are suffering from these mental health issues – and we have particularly high success rates in this area.
Interestingly, however, it is not the usual clinical interventions such as counselling that this group consider the most valuable in helping them return to work.
Research by colleagues at Leicestershire Fit for Work Service
revealed that activities such as mediation/negotiation with employers, advice on debt, help with housing or family problems and support in changing an existing role or finding new work were considered by 78% of those questioned to be the most helpful interventions.
In fact, their feedback made it abundantly clear that ‘human interventions’ are just as important as medical ones.
Another significant referral group, however, are people with chronic pain, often due to musculoskeletal issues, which acts as a major hurdle in returning to work. But one-to-one case management can make a significant difference here by ensuring that individuals are able to access the right therapies.
For instance, it may help to work through an individual’s perception of pain with them, but dialogue with their GP on possible changes to their medication can also help, as can discussions with their employer on potential workplace adjustments or changes to working patterns.
Looking to the future
Many referrals to the Fit for Work service come from GPs who see the benefits of involving a third party in one-to-one case management to deal with issues beyond medical diagnosis and treatment.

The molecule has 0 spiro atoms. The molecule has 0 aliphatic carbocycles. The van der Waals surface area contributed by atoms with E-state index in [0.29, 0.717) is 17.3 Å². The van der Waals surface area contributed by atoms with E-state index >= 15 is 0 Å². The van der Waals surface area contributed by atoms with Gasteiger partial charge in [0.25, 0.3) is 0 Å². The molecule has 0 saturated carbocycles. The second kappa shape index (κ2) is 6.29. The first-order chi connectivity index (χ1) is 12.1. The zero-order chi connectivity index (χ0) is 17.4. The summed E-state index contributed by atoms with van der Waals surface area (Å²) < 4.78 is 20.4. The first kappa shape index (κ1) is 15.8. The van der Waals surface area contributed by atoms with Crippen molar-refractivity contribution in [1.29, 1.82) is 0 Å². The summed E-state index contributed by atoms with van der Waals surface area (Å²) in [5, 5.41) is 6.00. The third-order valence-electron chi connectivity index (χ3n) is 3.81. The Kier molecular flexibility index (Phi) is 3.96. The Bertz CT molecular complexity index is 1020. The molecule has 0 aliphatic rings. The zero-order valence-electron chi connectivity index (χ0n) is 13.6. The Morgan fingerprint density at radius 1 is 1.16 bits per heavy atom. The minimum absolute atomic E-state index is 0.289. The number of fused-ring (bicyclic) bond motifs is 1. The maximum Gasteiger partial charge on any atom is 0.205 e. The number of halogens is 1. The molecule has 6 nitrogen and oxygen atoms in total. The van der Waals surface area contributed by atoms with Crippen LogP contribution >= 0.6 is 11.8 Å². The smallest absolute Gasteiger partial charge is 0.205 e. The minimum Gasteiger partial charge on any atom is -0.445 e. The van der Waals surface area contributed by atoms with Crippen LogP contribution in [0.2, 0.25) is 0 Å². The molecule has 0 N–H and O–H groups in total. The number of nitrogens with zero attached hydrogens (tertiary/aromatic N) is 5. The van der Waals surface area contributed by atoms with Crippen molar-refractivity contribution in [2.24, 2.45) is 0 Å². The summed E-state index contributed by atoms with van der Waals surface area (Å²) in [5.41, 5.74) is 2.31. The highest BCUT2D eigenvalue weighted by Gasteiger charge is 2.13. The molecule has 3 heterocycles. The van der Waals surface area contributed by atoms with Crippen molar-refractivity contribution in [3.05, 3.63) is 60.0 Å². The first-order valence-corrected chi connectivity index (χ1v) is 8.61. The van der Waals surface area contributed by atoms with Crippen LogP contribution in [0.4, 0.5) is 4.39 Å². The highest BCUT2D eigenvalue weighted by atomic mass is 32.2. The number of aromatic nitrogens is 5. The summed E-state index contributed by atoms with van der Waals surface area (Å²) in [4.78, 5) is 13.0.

One of the problems with the present system, in which doctors sign a ‘Fit Note’ and are responsible for enabling a return-to-work, is that they are generally not in a position to deal with non-clinical matters.
Client requirements also often fall outside the scope of the average workplace occupational health support team. But issues relating to housing and debt are often major contributors to stress and are examples of areas where key interventions can be made by case managers, who are able to tackle such obstacles in a co-ordinated manner.
Case managers will liaise closely with GPs to facilitate medical interventions; with employers through their HR departments, (which includes occupational health professionals, if appropriate) and line managers to deal with any workplace issues and negotiate return-to-work arrangements and, crucially, also with other non-medical agencies.
It is this ability to draw together the various strands of intervention that makes the process so effective.
Unfortunately, however, many areas of the country are still not covered by Fit for Work services and the pilot projects are due to come to an end in March 2013.
Although there are no clear plans for the future in place as yet, the government’s plans to reform the sickness absence system are due to be announced at the end of this month so watch this space – I’ll be back then to give my interpretation of what’s on the table.
Heather Downey is project manager at Nottinghamshire Fit for Work Service.